It’s all sunshine here after snow, too. With the snow making it most brilliant.
Here, too. Cold, but bright.
We’ve got a Chinook wind blowing, so the snow is evapo-melting. Alas. It needs to go into the ground, not the sky!
In my opinion, formulas are sort of a cross between shorthand and a recipe. If you want chicken noodle soup, it had better have chicken, noodles, and broth, then you can go from there. If you want a sweet romance, it had better have the couple meeting, having a conflict, resolving the conflict, and falling in love in the process with some kissing but nothing past that. Then you start playing with the variations. Formulas are shorthand in that readers see the cover or read the first page and say, “This is what I’m looking for, and it will have these features. Yeah!”
Yes! Exactly! You start with the recipe (formula) and then riff off it with the ingredients or ideas you have on hand at that moment.
It’s why Poul Anderson’s, “The Martian Crown Jewels” is clearly a Sherlock Holmes story (and probably the best one not written by Conan Doyle — although if you insisted that the Anderson/Dickson, “The Adventure of the Misplaced Hound” was the most amusing one, I wouldn’t argue).
In my opinion what is important about using formulas is understanding how the pieces fit together and knowing what is superficial and what is structural in the story. A lot of genre fiction suffers from what I call “gluing gears”, putting cosmetic touches in a story to try to invoke a particular genre without an understanding of the form.
Writing a Noir Mystery doesn’t mean aping Raymond Chandler’s language, without an understanding of the element of moral peril, all you have is a narrator who talks funny. The same with “Lovecraftian” Horror–most of it is just splatterpunk with tentacles glued to it, completely missing Lovecraft’s grasp of existential dread.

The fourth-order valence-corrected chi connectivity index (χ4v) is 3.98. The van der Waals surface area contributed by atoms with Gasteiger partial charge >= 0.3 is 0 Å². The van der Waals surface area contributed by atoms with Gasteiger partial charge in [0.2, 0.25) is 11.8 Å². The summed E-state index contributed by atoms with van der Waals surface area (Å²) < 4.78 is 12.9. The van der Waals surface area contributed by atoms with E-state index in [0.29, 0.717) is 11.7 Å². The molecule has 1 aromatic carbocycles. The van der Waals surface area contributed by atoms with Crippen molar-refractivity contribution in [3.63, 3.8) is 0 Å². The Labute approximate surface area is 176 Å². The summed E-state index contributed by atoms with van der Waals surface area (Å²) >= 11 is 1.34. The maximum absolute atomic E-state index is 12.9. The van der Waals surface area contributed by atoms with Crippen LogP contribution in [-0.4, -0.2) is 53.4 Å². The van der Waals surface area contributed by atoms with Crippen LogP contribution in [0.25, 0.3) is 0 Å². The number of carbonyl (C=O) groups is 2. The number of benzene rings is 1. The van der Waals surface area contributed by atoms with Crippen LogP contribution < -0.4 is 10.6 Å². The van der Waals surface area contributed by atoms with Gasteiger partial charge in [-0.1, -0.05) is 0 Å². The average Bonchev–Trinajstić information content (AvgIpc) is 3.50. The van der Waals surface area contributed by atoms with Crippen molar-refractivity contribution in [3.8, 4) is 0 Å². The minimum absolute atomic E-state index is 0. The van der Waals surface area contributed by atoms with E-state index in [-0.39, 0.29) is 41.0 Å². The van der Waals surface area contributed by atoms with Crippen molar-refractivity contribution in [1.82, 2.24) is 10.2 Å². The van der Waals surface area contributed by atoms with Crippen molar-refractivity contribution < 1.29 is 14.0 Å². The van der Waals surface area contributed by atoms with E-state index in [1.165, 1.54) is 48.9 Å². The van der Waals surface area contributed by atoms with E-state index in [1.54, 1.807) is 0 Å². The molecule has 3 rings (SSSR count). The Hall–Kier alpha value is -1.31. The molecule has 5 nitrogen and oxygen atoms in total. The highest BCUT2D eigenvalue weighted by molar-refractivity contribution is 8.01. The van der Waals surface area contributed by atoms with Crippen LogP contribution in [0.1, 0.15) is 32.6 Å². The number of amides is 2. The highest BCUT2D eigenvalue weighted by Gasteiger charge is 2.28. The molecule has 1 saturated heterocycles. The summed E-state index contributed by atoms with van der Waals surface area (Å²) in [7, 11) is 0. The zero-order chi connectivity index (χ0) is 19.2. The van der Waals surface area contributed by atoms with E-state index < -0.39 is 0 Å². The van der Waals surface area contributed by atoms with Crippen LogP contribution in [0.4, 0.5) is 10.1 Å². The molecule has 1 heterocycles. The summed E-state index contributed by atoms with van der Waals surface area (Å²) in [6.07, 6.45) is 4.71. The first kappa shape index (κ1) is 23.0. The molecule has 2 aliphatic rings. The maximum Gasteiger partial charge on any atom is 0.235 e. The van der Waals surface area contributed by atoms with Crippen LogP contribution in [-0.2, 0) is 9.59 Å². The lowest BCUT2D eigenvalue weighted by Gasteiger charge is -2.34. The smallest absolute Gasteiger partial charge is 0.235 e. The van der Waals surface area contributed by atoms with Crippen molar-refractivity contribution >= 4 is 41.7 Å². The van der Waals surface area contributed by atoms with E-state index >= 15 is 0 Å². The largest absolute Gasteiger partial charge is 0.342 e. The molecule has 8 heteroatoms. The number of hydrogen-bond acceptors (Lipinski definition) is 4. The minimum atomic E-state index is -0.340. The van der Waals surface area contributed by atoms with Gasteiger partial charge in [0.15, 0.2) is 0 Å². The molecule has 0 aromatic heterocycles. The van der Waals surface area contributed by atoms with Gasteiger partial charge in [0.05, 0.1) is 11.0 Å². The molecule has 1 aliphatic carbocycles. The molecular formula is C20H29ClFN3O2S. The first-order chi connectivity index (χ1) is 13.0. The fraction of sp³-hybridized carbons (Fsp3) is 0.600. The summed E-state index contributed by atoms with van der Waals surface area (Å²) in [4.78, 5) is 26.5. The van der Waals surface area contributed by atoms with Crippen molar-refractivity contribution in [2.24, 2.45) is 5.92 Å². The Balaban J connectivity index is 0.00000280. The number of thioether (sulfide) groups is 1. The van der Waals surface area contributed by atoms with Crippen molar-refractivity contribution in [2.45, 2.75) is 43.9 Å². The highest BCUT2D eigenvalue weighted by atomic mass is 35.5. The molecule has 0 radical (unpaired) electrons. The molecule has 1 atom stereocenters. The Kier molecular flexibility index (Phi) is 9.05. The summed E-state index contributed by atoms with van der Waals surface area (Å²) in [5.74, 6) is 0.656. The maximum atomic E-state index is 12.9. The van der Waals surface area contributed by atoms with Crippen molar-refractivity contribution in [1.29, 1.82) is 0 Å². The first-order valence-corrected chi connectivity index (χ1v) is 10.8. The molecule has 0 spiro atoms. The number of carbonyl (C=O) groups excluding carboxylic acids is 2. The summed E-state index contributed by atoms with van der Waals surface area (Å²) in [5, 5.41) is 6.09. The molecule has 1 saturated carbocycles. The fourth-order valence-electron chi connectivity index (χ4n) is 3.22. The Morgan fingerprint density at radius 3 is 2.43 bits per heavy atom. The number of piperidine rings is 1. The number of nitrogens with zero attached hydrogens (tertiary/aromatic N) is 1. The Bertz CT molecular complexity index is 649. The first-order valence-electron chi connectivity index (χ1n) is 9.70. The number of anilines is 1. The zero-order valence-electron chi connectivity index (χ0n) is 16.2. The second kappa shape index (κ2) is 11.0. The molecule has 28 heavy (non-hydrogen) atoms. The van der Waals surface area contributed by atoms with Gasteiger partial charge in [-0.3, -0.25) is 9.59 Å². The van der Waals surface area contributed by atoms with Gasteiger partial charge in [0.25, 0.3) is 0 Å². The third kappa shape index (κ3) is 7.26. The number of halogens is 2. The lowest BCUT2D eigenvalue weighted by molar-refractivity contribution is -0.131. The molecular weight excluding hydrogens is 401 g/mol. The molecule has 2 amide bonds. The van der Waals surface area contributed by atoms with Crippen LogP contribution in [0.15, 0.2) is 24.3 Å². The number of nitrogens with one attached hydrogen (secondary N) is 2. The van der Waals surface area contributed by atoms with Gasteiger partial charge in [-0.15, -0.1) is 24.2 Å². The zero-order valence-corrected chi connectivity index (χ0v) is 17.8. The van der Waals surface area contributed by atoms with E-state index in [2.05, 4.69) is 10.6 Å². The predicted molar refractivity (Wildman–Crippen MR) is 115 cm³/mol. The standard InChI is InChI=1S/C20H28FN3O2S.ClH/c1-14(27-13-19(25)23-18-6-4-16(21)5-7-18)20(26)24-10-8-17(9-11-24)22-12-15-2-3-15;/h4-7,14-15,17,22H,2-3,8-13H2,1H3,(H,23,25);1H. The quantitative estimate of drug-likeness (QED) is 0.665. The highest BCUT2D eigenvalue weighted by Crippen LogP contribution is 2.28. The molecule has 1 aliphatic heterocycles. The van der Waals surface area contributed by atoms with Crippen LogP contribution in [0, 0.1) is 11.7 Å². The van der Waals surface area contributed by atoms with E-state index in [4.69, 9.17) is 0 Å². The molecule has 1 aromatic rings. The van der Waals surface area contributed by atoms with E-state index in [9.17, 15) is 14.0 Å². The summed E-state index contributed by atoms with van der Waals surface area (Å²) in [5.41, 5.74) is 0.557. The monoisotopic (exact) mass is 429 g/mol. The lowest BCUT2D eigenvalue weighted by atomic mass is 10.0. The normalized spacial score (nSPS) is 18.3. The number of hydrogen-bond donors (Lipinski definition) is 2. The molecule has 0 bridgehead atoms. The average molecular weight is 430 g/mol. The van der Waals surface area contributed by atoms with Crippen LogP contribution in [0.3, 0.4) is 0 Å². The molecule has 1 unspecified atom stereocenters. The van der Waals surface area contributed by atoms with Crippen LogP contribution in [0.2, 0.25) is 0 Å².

You can write a Cozy Mystery set on Mars or Middle Earth, but without the element of a DIY detective in an insular community, it’s not really a Cozy.
I learned a lot about plotting and pacing by taken a book that I enjoyed, highlighting and noting different sections, and analyzing why and how those parts particularly appealed to me.
BTW, some ‘formulaic’ books are on Gutenberg – Zane Grey (I’ve been very impressed by the quality of his writing), and some of the early Agatha Christies. Every year, many of the most popular authors of the 20th century will become available – Hemingway, Fitzgerald, Dos Passos, et al.
But, yeah, even with formulas, individual writing skill helps. Go ahead, and build a portfolio that could bring in some income, and give you practice in meeting readers’ needs in fiction.
Agatha Christie was great at taking a formula and fooling you.
The A.B.C. Murders (published January 1936) is a wonderful example. It’s a proto-serial killer novel where the killer taunts Poirot and the police.
Except that if you buy that premise, you swallowed one of her biggest red herrings ever.
The ABC Murders is so brilliant, it’s hard to say how brilliant it is. Leads you down the garden path, while also being quite good about serial killers. The more you know about crime, the more convincing it is. And the more you are convinced, the further you get down the garden path.
They did a four part adaptation in the old anime “Agatha Christie no Poirot to Marple,” and it was really really good.
I love Brit mysteries myself. I do have to keep reminding myself sometimes that the whole of the UK main island is about the size of Minnesota, so taking a day trip to some far flung province from where the hero is at the time isn’t out of the ordinary.
“The same thing, but different” is probably baked into the species. That’s how seasons work* Once the craftsmanship is mastered (I make that sound like small beer, don’t I?😋) it’s natural that a writer’d keep pleasing everyone who likes what he can do.
Besides, every instance of a popular author with a proven formula getting needled by the academic Guardian-essayist types has been a disaster. These dreadful human toothaches got to both Sayer and Mary Stewart. Thank goodness Dick Francis blew them off.
*Also, radical change was usually horrific, but not so sure about the universality.